Peter McVerry Trust Darragh O’Brien has cast doubt over the Peter McVerry Trust’s future involvement in major housing projects following an unprecedented €15m government bailout last month. The minister for housing was speaking after a series of reports in the Business Post revealed financial and governance issues at the housing and homeless charity. In November, the government approved emergency funding on an exceptional basis for the organisation. However the trust has been blocked from disposing of properties and assets without approval from the Department of Housing under the terms of the bailout. Speaking to the Business Post, O’Brien reiterated that there would be a restructuring of the charity – and that ministerial appointments would be made to the board – but said the “future scale” of the organisation must be examined. O’Brien said he expected to receive recommendations from an internal departmental oversight group by April on “how we go about reforming the organisation and the work that it does”. The Business Post, 31st December

Barrow Street, Dublin 4 Actavo has been awarded the €5m Dublin City Council contract to upgrade the areas around Google’s Barrow Street campus in the docklands. The project involving significant work around Barrow Street’s junctions with Grand Canal Upper and Ringsend Road will commence in the coming weeks. The project will involve resurfacing and repaving footpaths in the area and the installation of new traffic infrastructure, public lighting and street furniture. Actavo will also work on a section of the water main. Google, which is the major occupier of Barrow Street, previously agreed to contribute funding to a €7.5m refurbishment of the area but last year said it was no longer in a position to do so. The Business Post, 3rd January

Cootehill, Co Monaghan Abbott Ireland faces a fresh appeal against its planned expansion of an infant formula manufacturing plant in Monaghan from the owner of Bellamont Castle in Cavan. The life sciences giant has lodged two applications in recent years to expand its facility. In late 2022 the company made a planning application to the local authority to expand the facility. It was approved in February 2023 and then appealed to An Bord Pleanála by John Morehart, the owner of Bellamont Castle in Cavan. Morehart, whose property is based more than one kilometre away from the Abbott plant, attempted to appeal the decision to An Bord Pleanála but was blocked by the planning authority. His leave to appeal was refused in March because he did not initially raise his concerns with Monaghan County Council when the planning application was first lodged by Abbott, which made his appeal to An Bord Pleanála ineligible. An Bord Pleanála has now decided to reopen the case prompted by Morehart’s appeal of Monaghan County Council’s decision in February 2023. The Business Post, 2nd January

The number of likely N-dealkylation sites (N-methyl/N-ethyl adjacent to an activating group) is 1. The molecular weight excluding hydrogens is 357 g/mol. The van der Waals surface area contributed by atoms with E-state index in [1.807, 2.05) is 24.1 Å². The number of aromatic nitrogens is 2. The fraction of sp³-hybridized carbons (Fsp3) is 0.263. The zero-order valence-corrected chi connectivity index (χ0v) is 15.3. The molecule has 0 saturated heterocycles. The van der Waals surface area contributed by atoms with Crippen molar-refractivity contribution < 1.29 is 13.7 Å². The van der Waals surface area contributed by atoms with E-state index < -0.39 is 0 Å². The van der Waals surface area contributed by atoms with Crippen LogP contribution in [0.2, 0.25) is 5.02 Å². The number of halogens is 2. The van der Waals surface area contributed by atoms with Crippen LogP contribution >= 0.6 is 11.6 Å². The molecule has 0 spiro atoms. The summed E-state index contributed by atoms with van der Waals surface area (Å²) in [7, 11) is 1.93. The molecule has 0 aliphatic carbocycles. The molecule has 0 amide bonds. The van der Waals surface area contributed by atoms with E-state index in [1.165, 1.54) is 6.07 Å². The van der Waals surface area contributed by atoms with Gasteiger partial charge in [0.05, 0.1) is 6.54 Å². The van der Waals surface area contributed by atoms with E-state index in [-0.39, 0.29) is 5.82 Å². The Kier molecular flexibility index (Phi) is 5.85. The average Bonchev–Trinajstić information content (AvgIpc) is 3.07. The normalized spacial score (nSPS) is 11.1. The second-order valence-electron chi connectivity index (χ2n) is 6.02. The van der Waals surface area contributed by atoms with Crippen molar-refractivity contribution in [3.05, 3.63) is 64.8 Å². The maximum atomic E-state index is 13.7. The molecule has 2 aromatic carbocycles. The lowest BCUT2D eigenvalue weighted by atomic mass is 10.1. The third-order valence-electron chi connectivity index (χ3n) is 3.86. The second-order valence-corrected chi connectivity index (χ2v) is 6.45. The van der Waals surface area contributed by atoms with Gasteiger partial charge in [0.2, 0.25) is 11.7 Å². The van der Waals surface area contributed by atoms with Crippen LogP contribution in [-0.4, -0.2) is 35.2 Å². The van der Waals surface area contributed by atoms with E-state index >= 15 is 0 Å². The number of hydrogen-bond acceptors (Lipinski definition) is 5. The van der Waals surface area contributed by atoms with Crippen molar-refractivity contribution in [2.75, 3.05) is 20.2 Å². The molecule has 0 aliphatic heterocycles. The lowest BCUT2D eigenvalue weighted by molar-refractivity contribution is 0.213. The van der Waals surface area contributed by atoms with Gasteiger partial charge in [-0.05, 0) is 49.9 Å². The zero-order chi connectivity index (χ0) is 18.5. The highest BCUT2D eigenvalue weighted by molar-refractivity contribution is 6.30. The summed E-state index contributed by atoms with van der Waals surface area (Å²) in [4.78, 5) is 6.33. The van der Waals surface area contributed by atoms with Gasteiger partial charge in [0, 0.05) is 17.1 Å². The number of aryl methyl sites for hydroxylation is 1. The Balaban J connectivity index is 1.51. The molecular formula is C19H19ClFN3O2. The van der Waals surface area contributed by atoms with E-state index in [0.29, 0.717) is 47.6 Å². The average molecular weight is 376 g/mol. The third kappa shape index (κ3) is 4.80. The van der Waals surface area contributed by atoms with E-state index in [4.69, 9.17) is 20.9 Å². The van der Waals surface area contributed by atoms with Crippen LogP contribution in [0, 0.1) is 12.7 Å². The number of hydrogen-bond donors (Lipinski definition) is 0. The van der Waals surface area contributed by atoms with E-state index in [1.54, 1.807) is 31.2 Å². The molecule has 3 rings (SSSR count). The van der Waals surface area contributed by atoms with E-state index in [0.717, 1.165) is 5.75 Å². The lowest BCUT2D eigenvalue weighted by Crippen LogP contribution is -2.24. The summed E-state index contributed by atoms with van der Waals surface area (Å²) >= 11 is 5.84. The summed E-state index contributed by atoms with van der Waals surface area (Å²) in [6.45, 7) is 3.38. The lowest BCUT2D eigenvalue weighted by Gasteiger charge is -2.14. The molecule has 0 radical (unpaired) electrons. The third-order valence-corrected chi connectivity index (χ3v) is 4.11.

Activate Capital, one of Ireland’s biggest domestic housing funds, has paid out another €1m dividend to directors, which has brought payouts up to approx. €3m. The agency, established in 2015, was co-founded by the Ireland Strategic Investment Fund (Isif), the state’s sovereign wealth fund, and KKR. Isif contributed €400m to the fund while KKR supplied €175m, which would be loaned exclusively to developers of Irish residential projects. Since 2015, the firm has advanced loans worth more than €1.9bn to developers, which have funded the construction of more than 18,250 homes across 75 sites in Ireland. The Business Post, 7th January